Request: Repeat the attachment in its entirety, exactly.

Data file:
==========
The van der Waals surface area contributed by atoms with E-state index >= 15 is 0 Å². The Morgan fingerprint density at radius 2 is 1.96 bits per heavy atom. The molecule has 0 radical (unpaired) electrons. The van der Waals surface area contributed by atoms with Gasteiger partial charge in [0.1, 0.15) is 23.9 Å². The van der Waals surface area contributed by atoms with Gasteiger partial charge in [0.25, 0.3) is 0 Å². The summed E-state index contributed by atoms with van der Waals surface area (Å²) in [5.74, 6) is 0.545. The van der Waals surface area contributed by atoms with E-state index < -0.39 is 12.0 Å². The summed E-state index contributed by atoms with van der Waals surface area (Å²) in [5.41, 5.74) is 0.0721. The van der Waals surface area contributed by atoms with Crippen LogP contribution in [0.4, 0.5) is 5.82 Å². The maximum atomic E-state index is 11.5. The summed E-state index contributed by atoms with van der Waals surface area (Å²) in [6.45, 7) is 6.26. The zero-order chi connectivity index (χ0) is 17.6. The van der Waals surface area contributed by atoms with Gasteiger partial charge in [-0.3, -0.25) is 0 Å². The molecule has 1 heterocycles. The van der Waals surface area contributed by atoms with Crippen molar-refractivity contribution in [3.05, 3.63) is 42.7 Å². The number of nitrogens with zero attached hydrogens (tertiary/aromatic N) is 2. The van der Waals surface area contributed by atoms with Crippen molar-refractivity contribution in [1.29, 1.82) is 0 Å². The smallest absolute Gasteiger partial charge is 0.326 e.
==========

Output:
The van der Waals surface area contributed by atoms with E-state index >= 15 is 0 Å². The Morgan fingerprint density at radius 2 is 1.96 bits per heavy atom. The molecule has 0 radical (unpaired) electrons. The van der Waals surface area contributed by atoms with Gasteiger partial charge in [0.1, 0.15) is 23.9 Å². The van der Waals surface area contributed by atoms with Gasteiger partial charge in [0.25, 0.3) is 0 Å². The summed E-state index contributed by atoms with van der Waals surface area (Å²) in [5.74, 6) is 0.545. The van der Waals surface area contributed by atoms with E-state index < -0.39 is 12.0 Å². The summed E-state index contributed by atoms with van der Waals surface area (Å²) in [5.41, 5.74) is 0.0721. The van der Waals surface area contributed by atoms with Crippen LogP contribution in [0.4, 0.5) is 5.82 Å². The maximum atomic E-state index is 11.5. The summed E-state index contributed by atoms with van der Waals surface area (Å²) in [6.45, 7) is 6.26. The zero-order chi connectivity index (χ0) is 17.6. The van der Waals surface area contributed by atoms with Gasteiger partial charge in [-0.3, -0.25) is 0 Å². The molecule has 1 heterocycles. The van der Waals surface area contributed by atoms with Crippen molar-refractivity contribution in [3.05, 3.63) is 42.7 Å². The number of nitrogens with zero attached hydrogens (tertiary/aromatic N) is 2. The van der Waals surface area contributed by atoms with Crippen molar-refractivity contribution in [1.29, 1.82) is 0 Å². The smallest absolute Gasteiger partial charge is 0.326 e.